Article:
With the recent surge in COVID-19 infections across much of the developed world, policymakers have started to re-introduce lockdown measures to control the spread. These efforts often restrict the movement of people in public spaces, reducing close contact to one another. France is currently under a national lockdown where people are only permitted to go to work, buy essential goods like groceries or seek medical help; restaurants and bars remain closed. The U.S. has not implemented a national lockdown but many state governments, including California, Oregon, Washington and Michigan, have shut down indoor dining among other measures. The implications of lockdowns on oil demand are clear: if sustained and widespread, fewer people will be driving and therefore consuming less gasoline and diesel.
Figure 1 shows daily COVID-19 infections rates along with residential mobility in OECD and non-OECD countries. Residential mobility is one of Google’s six mobility indicators but unlike the other five, which show changes in the number of visits to parks, transit stations, retail outlets, etc. relative to pre-pandemic levels, this indicator shows how time spent at home has changed. Since the start of October, COVID-19 infections increased by nearly 300,000 cases per day in OECD countries; governments responded by gradually introducing restrictions. With greater lockdowns, residential mobility has increased as people stay home. Figure 2 compares the U.S. to OECD European countries. The U.S. is in a third wave of COVID-19 infections and residential mobility is beginning to trend upwards as governors try to curb the spread of infections in their states by imposing lockdown measures. We will be monitoring Infection rates and containment measures worldwide in coming weeks.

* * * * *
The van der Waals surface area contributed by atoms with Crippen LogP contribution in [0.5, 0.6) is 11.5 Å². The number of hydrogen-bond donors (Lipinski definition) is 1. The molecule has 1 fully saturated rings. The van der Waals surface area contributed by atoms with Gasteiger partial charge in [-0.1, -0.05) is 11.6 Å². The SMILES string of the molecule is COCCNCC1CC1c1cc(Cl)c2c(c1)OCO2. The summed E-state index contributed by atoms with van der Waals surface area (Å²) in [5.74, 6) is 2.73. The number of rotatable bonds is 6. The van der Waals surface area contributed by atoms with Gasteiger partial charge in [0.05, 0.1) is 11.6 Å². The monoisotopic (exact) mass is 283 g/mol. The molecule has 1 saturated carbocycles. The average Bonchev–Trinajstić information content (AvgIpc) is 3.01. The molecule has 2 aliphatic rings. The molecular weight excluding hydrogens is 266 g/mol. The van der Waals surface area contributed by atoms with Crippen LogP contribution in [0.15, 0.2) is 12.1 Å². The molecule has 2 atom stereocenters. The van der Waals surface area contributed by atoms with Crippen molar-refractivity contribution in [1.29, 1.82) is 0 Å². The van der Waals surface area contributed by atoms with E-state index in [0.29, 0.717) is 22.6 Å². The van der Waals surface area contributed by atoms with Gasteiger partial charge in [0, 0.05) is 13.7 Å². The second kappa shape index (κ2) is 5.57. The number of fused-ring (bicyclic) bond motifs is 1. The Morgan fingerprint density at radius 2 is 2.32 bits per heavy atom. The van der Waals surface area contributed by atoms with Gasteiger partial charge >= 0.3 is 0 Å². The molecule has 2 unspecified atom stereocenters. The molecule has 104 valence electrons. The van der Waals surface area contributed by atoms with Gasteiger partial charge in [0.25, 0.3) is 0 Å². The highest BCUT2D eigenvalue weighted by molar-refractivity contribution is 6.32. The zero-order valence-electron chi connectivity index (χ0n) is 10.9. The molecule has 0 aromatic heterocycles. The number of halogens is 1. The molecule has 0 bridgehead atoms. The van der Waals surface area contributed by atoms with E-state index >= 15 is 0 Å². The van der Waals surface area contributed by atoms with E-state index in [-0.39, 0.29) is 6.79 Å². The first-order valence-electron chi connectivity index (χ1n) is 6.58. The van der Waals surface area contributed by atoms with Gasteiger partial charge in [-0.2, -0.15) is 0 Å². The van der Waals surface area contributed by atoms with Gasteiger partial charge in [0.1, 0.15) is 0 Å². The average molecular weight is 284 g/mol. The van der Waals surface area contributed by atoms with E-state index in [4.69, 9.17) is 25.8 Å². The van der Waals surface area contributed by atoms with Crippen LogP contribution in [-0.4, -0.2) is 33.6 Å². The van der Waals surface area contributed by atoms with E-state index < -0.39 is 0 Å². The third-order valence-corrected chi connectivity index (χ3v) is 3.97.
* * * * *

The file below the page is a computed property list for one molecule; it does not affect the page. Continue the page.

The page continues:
FIGURE 1 | COVID-19 Infections and Mobility in OECD and Non-OECD Countries
FIGURE 2 | COVID-19 Infections and Mobility in OECD Europe and US
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